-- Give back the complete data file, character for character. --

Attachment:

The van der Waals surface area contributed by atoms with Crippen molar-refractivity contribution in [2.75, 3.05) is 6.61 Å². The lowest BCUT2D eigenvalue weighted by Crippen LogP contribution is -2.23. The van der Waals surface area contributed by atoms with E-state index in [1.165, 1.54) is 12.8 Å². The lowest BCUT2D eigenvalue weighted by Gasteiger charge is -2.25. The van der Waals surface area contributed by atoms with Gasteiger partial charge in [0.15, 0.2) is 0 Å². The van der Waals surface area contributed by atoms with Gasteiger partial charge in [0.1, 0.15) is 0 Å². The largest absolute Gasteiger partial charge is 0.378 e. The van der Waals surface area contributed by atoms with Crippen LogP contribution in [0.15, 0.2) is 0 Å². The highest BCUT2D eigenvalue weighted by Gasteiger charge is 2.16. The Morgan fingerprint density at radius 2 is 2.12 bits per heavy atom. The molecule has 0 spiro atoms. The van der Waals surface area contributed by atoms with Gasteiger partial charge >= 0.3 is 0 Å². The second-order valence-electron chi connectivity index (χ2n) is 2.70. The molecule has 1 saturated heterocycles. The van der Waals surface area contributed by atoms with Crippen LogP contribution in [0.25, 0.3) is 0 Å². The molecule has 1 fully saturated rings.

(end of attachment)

The van der Waals surface area contributed by atoms with Crippen molar-refractivity contribution in [2.75, 3.05) is 6.61 Å². The lowest BCUT2D eigenvalue weighted by Crippen LogP contribution is -2.23. The van der Waals surface area contributed by atoms with E-state index in [1.165, 1.54) is 12.8 Å². The lowest BCUT2D eigenvalue weighted by Gasteiger charge is -2.25. The van der Waals surface area contributed by atoms with Gasteiger partial charge in [0.15, 0.2) is 0 Å². The van der Waals surface area contributed by atoms with Gasteiger partial charge in [0.1, 0.15) is 0 Å². The largest absolute Gasteiger partial charge is 0.378 e. The van der Waals surface area contributed by atoms with Crippen LogP contribution in [0.15, 0.2) is 0 Å². The highest BCUT2D eigenvalue weighted by Gasteiger charge is 2.16. The Morgan fingerprint density at radius 2 is 2.12 bits per heavy atom. The molecule has 0 spiro atoms. The van der Waals surface area contributed by atoms with Gasteiger partial charge >= 0.3 is 0 Å². The second-order valence-electron chi connectivity index (χ2n) is 2.70. The molecule has 1 saturated heterocycles. The van der Waals surface area contributed by atoms with Crippen LogP contribution in [0.25, 0.3) is 0 Å². The molecule has 1 fully saturated rings.